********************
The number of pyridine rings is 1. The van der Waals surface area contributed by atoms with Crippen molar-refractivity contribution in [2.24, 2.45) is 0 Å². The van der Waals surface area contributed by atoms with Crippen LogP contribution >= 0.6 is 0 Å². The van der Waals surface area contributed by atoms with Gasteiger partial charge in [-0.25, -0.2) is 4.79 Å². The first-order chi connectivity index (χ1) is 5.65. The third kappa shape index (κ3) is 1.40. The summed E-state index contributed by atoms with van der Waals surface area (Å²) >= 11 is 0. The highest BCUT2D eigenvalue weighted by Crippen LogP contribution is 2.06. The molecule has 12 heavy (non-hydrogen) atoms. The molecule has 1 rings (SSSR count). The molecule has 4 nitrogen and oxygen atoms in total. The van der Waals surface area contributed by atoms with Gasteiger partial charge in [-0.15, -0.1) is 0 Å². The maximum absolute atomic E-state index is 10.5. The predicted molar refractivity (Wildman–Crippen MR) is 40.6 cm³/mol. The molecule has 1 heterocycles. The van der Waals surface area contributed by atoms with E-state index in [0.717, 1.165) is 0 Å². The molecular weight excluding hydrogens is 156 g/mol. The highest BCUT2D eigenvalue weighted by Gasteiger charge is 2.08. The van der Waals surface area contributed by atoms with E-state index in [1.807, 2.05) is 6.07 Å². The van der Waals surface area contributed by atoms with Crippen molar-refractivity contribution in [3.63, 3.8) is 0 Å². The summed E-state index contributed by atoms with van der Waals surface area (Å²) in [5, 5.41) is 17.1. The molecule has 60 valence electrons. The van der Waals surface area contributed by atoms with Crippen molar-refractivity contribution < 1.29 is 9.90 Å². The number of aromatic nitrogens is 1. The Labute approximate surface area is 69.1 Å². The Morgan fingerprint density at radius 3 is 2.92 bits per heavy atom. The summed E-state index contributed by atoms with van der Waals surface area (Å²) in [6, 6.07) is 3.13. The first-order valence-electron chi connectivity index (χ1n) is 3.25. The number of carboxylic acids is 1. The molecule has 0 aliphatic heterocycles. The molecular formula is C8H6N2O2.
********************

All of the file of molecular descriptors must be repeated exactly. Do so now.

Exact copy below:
The number of pyridine rings is 1. The van der Waals surface area contributed by atoms with Crippen molar-refractivity contribution in [2.24, 2.45) is 0 Å². The van der Waals surface area contributed by atoms with Crippen LogP contribution >= 0.6 is 0 Å². The van der Waals surface area contributed by atoms with Gasteiger partial charge in [-0.25, -0.2) is 4.79 Å². The first-order chi connectivity index (χ1) is 5.65. The third kappa shape index (κ3) is 1.40. The summed E-state index contributed by atoms with van der Waals surface area (Å²) >= 11 is 0. The highest BCUT2D eigenvalue weighted by Crippen LogP contribution is 2.06. The molecule has 12 heavy (non-hydrogen) atoms. The molecule has 1 rings (SSSR count). The molecule has 4 nitrogen and oxygen atoms in total. The van der Waals surface area contributed by atoms with Gasteiger partial charge in [-0.15, -0.1) is 0 Å². The maximum absolute atomic E-state index is 10.5. The predicted molar refractivity (Wildman–Crippen MR) is 40.6 cm³/mol. The molecule has 1 heterocycles. The van der Waals surface area contributed by atoms with E-state index in [0.717, 1.165) is 0 Å². The molecular weight excluding hydrogens is 156 g/mol. The highest BCUT2D eigenvalue weighted by Gasteiger charge is 2.08. The van der Waals surface area contributed by atoms with E-state index in [1.807, 2.05) is 6.07 Å². The van der Waals surface area contributed by atoms with Crippen molar-refractivity contribution in [3.63, 3.8) is 0 Å². The summed E-state index contributed by atoms with van der Waals surface area (Å²) in [5, 5.41) is 17.1. The molecule has 60 valence electrons. The van der Waals surface area contributed by atoms with Crippen molar-refractivity contribution < 1.29 is 9.90 Å². The number of aromatic nitrogens is 1. The Labute approximate surface area is 69.1 Å². The Morgan fingerprint density at radius 3 is 2.92 bits per heavy atom. The summed E-state index contributed by atoms with van der Waals surface area (Å²) in [6, 6.07) is 3.13. The first-order valence-electron chi connectivity index (χ1n) is 3.25. The number of carboxylic acids is 1. The molecule has 0 aliphatic heterocycles. The molecular formula is C8H6N2O2.